CBOR is based on the wildly successful JSON data model: numbers, strings, arrays, maps (called objects in JSON), and a few values such as false, true, and null.
One of the major practical wins of JSON is that successful data interchange is possible without casting a schema in concrete. This works much better in a world where both ends of a communication relationship may be evolving at high speed.
Some applications that would like to use JSON need to transport binary data, such as encryption keys, graphic data, or sensor values. In JSON, these data need to be encoded (usually in base64 format), adding complexity and bulk.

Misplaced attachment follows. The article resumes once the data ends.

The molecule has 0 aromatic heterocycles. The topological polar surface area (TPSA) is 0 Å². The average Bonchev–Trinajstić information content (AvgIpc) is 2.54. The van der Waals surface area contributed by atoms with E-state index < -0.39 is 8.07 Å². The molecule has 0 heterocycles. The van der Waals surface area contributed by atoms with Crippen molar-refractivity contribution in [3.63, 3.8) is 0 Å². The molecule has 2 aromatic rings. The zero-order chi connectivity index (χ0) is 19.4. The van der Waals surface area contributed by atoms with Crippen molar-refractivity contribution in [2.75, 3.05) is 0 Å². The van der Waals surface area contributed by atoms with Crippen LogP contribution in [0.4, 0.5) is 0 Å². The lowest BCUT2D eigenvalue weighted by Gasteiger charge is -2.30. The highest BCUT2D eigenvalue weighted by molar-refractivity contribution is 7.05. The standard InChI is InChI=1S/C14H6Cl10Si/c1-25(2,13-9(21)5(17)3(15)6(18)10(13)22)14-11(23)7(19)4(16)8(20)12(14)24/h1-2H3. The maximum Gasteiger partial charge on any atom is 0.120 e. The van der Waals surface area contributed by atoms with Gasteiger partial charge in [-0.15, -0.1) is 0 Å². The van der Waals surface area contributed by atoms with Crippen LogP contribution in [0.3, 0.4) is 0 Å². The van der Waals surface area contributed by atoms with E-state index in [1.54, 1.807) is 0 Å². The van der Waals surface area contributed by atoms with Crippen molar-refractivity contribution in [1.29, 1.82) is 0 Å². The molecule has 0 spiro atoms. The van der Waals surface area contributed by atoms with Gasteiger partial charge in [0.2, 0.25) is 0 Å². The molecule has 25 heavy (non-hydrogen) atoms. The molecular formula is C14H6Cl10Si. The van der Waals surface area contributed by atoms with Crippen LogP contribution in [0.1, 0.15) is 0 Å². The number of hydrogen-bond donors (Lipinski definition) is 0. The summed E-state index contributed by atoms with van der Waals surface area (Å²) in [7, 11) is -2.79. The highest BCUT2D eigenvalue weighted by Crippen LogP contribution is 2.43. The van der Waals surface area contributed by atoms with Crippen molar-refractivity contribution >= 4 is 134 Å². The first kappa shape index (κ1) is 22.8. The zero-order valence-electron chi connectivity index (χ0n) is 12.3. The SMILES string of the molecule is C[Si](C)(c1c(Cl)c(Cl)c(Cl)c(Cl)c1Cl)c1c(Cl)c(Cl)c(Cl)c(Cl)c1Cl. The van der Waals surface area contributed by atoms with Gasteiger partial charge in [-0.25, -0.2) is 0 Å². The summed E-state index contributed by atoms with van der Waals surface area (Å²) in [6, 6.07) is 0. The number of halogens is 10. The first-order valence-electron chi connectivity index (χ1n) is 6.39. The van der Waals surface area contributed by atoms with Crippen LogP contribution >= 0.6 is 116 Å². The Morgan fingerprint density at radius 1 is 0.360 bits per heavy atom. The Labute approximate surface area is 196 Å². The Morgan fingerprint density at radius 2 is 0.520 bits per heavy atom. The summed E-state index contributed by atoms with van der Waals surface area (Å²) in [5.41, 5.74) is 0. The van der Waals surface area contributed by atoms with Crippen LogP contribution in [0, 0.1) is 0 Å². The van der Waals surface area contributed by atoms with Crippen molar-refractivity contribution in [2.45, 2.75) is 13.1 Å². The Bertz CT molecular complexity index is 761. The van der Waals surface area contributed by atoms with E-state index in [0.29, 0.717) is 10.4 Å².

Some applications also benefit from CBOR itself being encoded in binary. This saves bulk and allows faster processing. One of the major motivators for the development of CBOR was the Internet of Things, which will include very simple, inexpensive nodes where this counts.
CBOR is defined in an Internet Standards Document, RFC 7049. The format has been designed to be stable for decades.
To be able grow with its applications and to incorporate future developments, a format specification needs to be extensible. CBOR defines tags as a mechanism to identify data that warrants additional information beyond the basic data model. Both future RFCs and third parties can define tags, so innovation is “permissionless” but can still be coordinated.